In memoriam: Robin Williams as William F. Buckley

To cleanse a sour news palate, something sweet that made the rounds this afternoon courtesy of Tim Cavanaugh. He’s right about this:

Williams was in some respects the reverse of the old show-business cliché of the clown who wants to play Hamlet (and by the way, his walk-on as Osric in Kenneth Branagh’s Hamlet is fantastically funny). According to this tradition, comedians are always trying, and usually failing, to inflate themselves into careers as serious actors. I’m not sure the idea is ever true, given the widely acknowledged reality that comedy is harder to do than drama. But Williams’s movie career is a stunning refutation of the clown/Hamlet dichotomy…

[I]f you look at Williams’s dramatic roles there’s one great performance after another: The World According to Garp, The Fisher King, Good Will Hunting (the Oscar-winner), Insomnia, a little-seen TV adaptation of Saul Bellow’s Seize the Day, One Hour Photo, and my favorite movie about the cultural Cold War, Paul Mazursky’s Moscow On the Hudson would be enough to earn anybody a ticket on the Space Ark.

Ross Douthat made the same point. I had that thought myself last night after the news broke. It may be a function of age but practically none of my favorite memories of Williams involves comedy. The only one that bubbles up is Mrs. Doubtfire (a “run-by fruiting”), and even there, the moment that stays with me from the film is that heartbreaking little speech he delivers in the last scene about divorce. His knack for heartbreak was uncanny, to the point where it almost feels as if his best-known roles were unfair. If you hand Robin Williams material as poignant as “Dead Poets Society” or “Good Will Hunting,” of course he’s going to destroy you with it. Those are belt-high fastballs to a Hall of Famer. And filmmakers sensed it early: He got famous playing a zany alien on a sitcom but had landed the lead in “Garp” in just his third movie role, and within five years of that he was a full-blown dramedy A-lister with “Good Morning, Vietnam.” Two years after that came “Dead Poets Society” and he never looked back. Somehow, for the funniest man in the world, comedy was a sidenote. John Nolte thinks it was his eyes that betrayed the heartbreak but I’ve always thought it was that lipless smile, as if he was physically holding something in even when letting some happiness out. It was always there. It’s why we responded to him.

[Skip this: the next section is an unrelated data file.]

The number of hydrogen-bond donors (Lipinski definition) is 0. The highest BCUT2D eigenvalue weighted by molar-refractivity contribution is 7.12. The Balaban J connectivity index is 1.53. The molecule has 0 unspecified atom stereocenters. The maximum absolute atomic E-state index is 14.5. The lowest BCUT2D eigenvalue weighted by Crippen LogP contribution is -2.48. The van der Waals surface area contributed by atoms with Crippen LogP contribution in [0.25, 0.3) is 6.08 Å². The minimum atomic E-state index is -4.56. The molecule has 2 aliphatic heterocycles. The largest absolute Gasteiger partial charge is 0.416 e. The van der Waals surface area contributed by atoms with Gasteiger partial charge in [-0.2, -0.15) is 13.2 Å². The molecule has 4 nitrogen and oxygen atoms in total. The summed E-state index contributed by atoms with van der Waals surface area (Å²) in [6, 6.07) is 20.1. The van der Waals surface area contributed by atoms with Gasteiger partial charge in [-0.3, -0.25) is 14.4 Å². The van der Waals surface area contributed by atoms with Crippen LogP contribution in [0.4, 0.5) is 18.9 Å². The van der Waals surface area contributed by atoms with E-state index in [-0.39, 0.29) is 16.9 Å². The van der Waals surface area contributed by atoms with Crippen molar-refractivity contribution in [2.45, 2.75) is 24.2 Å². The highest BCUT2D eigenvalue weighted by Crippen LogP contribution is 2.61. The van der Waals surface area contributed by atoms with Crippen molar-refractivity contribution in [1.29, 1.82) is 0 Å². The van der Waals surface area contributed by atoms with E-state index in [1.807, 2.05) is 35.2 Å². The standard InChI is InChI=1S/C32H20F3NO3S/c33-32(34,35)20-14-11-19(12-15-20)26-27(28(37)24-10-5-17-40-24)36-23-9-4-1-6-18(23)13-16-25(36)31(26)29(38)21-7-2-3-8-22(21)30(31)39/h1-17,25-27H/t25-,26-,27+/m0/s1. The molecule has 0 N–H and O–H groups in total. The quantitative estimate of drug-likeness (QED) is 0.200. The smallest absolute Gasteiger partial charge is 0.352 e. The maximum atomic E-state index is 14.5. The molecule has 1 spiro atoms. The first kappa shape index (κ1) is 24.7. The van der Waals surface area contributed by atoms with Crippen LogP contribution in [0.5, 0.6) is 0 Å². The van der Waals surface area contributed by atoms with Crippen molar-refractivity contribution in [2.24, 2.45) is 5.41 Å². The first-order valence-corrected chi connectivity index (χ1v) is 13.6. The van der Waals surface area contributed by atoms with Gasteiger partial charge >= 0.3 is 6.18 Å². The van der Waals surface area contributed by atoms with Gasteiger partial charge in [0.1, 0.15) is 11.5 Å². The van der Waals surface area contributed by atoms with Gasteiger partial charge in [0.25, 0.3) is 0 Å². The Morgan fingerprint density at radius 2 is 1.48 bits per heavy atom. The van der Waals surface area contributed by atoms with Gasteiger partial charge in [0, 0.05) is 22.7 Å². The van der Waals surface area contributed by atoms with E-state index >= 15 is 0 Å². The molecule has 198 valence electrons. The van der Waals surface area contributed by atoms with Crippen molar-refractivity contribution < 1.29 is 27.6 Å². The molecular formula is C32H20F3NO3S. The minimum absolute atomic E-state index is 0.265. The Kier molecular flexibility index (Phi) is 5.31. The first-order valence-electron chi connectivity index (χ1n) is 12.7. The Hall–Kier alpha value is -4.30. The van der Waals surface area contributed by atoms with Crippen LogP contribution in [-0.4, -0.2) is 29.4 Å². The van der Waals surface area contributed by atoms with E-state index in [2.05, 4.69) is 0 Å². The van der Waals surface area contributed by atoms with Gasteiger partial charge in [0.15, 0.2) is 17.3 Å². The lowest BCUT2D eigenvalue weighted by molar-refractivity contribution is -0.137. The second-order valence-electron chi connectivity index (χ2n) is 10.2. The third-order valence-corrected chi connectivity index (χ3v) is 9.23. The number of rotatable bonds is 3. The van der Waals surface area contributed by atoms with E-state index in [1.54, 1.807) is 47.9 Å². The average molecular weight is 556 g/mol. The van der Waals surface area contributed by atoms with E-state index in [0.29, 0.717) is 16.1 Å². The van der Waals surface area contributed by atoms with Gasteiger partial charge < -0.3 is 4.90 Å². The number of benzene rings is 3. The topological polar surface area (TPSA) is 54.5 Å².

We’ll never watch those movies the same way.